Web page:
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Scientific Proof of Problems Caused by Bad Presentations

As a research consultant, I’m constantly writing reports and giving presentations.  In the years I’ve been working, I’ve seen a shift in client preferences from actual written documents to “PowerPoint reports.”  This shift has produced an unfortunate side effect – a new class of document that Garr Reynolds (http://www.presentationzen.com/”>www.presentationzen.com</a) refers to as the “slideument.”

A slideument is what results from the attempt to make a PowerPoint (or any other presentation software) file do double duty as a stand-alone document and visual aids for a presentation.  In the end, it doesn”t accomplish either task very well.

Anyone who has endured the PowerPoint death march at your typical industry conference has seen the result firsthand – a procession of presenters basically reading their slides to the audience.

Australian researchers have shown that this approach ( http://www.smh.com.au/news/technology/research-points-the-finger-at-powerpoint/2007/04/03/1175366240499.html)  inhibits learning and retention.  That”s right – all those droning presentations not only make you want to run for the coffee or your Blackberry, they actually make it harder for your brain to process the information.

The same research study also showed that – if used correctly – the visual aids can enhance learning.  To do that, the slides need to illustrate the spoken information in a different form.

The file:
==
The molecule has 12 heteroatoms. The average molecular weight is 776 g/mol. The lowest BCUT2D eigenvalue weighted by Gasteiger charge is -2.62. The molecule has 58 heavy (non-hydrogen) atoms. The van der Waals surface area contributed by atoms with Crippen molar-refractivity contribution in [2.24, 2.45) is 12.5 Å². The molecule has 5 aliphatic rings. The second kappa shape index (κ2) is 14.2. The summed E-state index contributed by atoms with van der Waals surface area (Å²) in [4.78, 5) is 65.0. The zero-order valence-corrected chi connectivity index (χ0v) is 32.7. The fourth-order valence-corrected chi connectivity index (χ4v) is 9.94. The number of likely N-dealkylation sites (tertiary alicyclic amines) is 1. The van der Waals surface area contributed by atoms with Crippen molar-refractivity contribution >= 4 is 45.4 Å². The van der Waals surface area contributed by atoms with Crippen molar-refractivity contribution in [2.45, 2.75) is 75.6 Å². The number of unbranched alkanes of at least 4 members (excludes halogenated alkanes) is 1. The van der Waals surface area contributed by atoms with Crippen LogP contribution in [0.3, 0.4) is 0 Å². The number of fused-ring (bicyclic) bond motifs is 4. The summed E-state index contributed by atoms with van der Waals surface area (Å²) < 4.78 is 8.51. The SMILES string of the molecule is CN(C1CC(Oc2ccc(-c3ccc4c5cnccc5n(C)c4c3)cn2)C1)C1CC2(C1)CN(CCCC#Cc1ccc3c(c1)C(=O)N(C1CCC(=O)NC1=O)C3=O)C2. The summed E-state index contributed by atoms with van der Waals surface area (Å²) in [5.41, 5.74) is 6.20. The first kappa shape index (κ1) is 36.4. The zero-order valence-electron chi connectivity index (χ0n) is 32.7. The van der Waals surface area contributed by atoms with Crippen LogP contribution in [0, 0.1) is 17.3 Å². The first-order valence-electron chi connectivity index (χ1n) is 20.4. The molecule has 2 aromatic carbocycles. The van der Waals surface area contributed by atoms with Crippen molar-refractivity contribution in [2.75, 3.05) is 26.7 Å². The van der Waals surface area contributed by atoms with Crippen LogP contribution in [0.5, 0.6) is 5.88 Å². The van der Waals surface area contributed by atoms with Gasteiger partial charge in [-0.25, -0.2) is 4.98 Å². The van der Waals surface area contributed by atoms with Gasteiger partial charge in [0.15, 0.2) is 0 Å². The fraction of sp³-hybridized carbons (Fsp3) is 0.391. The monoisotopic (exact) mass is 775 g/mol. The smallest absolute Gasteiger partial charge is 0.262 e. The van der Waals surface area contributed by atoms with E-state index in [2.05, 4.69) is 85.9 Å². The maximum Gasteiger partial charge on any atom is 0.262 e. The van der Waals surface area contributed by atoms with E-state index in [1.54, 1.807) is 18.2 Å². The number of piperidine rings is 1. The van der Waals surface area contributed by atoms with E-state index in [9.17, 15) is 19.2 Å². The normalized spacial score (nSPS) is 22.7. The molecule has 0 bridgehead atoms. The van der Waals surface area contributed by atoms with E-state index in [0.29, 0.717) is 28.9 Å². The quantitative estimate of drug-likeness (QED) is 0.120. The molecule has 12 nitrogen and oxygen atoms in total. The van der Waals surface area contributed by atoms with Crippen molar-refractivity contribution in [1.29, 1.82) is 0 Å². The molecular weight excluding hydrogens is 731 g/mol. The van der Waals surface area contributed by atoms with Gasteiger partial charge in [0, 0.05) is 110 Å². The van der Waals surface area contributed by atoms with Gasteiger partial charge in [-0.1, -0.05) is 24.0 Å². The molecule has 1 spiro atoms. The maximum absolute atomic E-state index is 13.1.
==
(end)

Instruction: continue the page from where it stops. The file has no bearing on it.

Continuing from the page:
Next time, provide your report in two forms.  The written report for people to review on their own and the presentation deck to support your spoken review of the content.

If you must, use PowerPoint for the written document.  Whatever platform you use, make it serve its purpose as a stand alone document that provides readers with all of the context and interpretation necessary to get the message.

The presentation deck should consist primarily of images, diagrams, and charts that powerfully communicate the points you are trying to make.  This document will make little sense to people when viewed in isolation, but will greatly amplify your message when used in conjuntion with your talk.

More work?  Yes.  But its also probably one of the quickest and easiest ways to distinguish yourself from your peers. 

About the Author

Ed Erickson is the President of Erickson Research, a Chicago market research consulting firm. You can find Ed on LinkedIn and .

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